Thomas Jefferson’s Monticello
Monticello, meaning “little mountain,” was designed and built by Jefferson over a period of 40 years. One of our country’s foremost architectural masterpieces, Monticello remains a testimony to its creator’s ingenuity and diverse interests. The main house and gardens reflect the innovative character of their designer, while Mulberry Row offers insights into plantation industries and workers, both slave and free.
Jefferson began constructing his Monticello, “little mountain,” home in 1768. About the same time, he became a member of the Virginia House of Burgesses, which met in Williamsburg (an upcoming site on this road trip).
At the beginning of the Revolutionary War in 1775, Jefferson was a member of the Second Continental Congress in Philadelphia. It was there that he was drafted to write the Declaration of Independence, which was ratified with many revisions on July 4, 1776.
In 1779, Jefferson became Governor of Virginia. A year later, the capital was moved closer to his Monticello home from Williamsburg to Richmond (also an upcoming site on this road trip).
While serving as Governor during the British second invasion of Virginia in January 1781, Jefferson received a letter from Benedict Arnold offering to spare Richmond if he was allowed to seize tobacco unmolested. Jefferson refused and Arnold ransacked Richmond.
On June 4, 1781, Jefferson was entertaining the Speaker of the Virginia Assembly when he was warned about Tarleton’s raid in Charlottesville. Jefferson made his escape by horseback barely minutes before Tarleton’s arrival.
Near the end of the war, Jefferson’s wife, Martha, passed away. Two years later, Jefferson began service as trade commissioner and minister to France. He returned in 1789 with new ideas about architecture and set-about redesigning Monticello. The redesign, with European influence, continued throughout his service as the third president of the United States and was largely completed when he returned from public service in 1809. Jefferson died here at Monticello on July 4, 1826, exactly fifty years after the signing of the Declaration of Independence.
Today, Monticello is a magnificent legacy to Jefferson. Led by a tour guide, visitors begin their tour at entrance hall, an impressive two-story room that also served as Jefferson’s museum. It is crowded with a wide variety of objects that he collected from all over the world. From the entrance hall, visitors are led through his library, bedroom, parlor, dining room and guest bedrooms. During the tour, visitors gain a great appreciation for the many talents and service of Thomas Jefferson.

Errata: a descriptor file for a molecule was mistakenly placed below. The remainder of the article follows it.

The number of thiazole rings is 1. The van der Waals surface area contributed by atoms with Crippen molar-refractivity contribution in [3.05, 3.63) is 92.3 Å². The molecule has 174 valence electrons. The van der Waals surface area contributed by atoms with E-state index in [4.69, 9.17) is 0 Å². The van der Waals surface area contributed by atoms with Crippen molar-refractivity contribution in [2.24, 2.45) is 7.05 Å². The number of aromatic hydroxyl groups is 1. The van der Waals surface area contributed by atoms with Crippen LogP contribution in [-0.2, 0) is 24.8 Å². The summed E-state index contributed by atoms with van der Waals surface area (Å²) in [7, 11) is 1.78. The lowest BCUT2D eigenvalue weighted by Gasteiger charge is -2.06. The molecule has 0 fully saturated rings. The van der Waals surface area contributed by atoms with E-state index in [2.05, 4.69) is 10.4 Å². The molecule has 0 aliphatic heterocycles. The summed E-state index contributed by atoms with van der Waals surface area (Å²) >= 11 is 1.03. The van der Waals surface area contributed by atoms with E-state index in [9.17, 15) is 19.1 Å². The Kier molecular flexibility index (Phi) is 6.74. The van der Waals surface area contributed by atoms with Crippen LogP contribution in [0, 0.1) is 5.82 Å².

Life on Mulberry Row
Both black and white laborers lived and worked on Mulberry Row. Jefferson hired free white artisans to train his slaves, many of whom became highly skilled blacksmiths, carpenters, coopers, masons, charcoalburners, shoemakers, and weavers.
Jefferson provided each black family with a small dwelling, weekly rations of corn and pork, and summer and winter clothing. After their long work day (usually sunrise to sunset) and on Sundays and holidays, the Monticello slaves often supplemented their basic allotments by hunting, fishing, tending their gardens and poultry yards, or performing additional paid tasks.
Mulberry Row was “main street” Monticello. Along this street were workmen's homes, gardens, a smokehouse/dairy, a blacksmith shop/nailery, a joinery, a carpenter’s shop and sawpit. Mulberry Row is evidence that Monticello was not only home to Thomas Jefferson, but was also a community employing over a hundred slave/artisans. Although Jefferson called slavery “an abominable crime,” he was trapped by the economics of the institution and was a slaveholder his entire life.
The Monticello Graveyard
This graveyard had its beginning in an agreement between two young men, Thomas Jefferson and Dabney Carr, who were schoolmates and friends. They agreed that they would be buried under a great oak which stood here.
Carr, who married Jefferson’s sister, died in 1773. His was the first grave on this site, which Jefferson laid out as a family burying ground. Jefferson was buried here in 1826.
The present monument is not the original, designed by Jefferson, but a larger one erected by the United States in 1883. Its base covers the graves of Jefferson, his wife, his two daughters, and Governor Thomas Mann Randolph, his son-in-law.
The graveyard remains the property of Jefferson’s descendants, and continues to be a family burying ground.
The Monticello Graveyard was laid out by Jefferson prior to the Revolutionary War and continues to be a family burying ground today. Over Jefferson’s grave is a monument inscribed as he had instructed noting the three accomplishments of which he was most proud: (1) Author of the Declaration of Independence, (2) Author of the Statute of Virginia for Religious Freedom and (3) Father of the University of Virginia.
Colle -- Colle is where General Baron von Riedesel and his wife, Baroness Riedesel, were held as prisoner/guests after the British prisoners of Saratoga were moved from Boston to Charlottesville. The general led the prisoners in their march from Boston and dined with Lafayette on the way. After suffering from heat stroke, he was the subject of a prisoner exchange and returned to duty in British-held New York City in late 1779.
The house was built about 1770 by workmen engaged in building Monticello. Mazzie, an Italian, lived here for some years adapting grape culture to Virginia. Baron de Riedesel, captured at Saratoga in 1777, lived here with his family, 1779-1780. Scenes in Ford’s novel, Janice Meredith, are laid here.
Conservation & Development Commission 1928
(Route 56 Marker)
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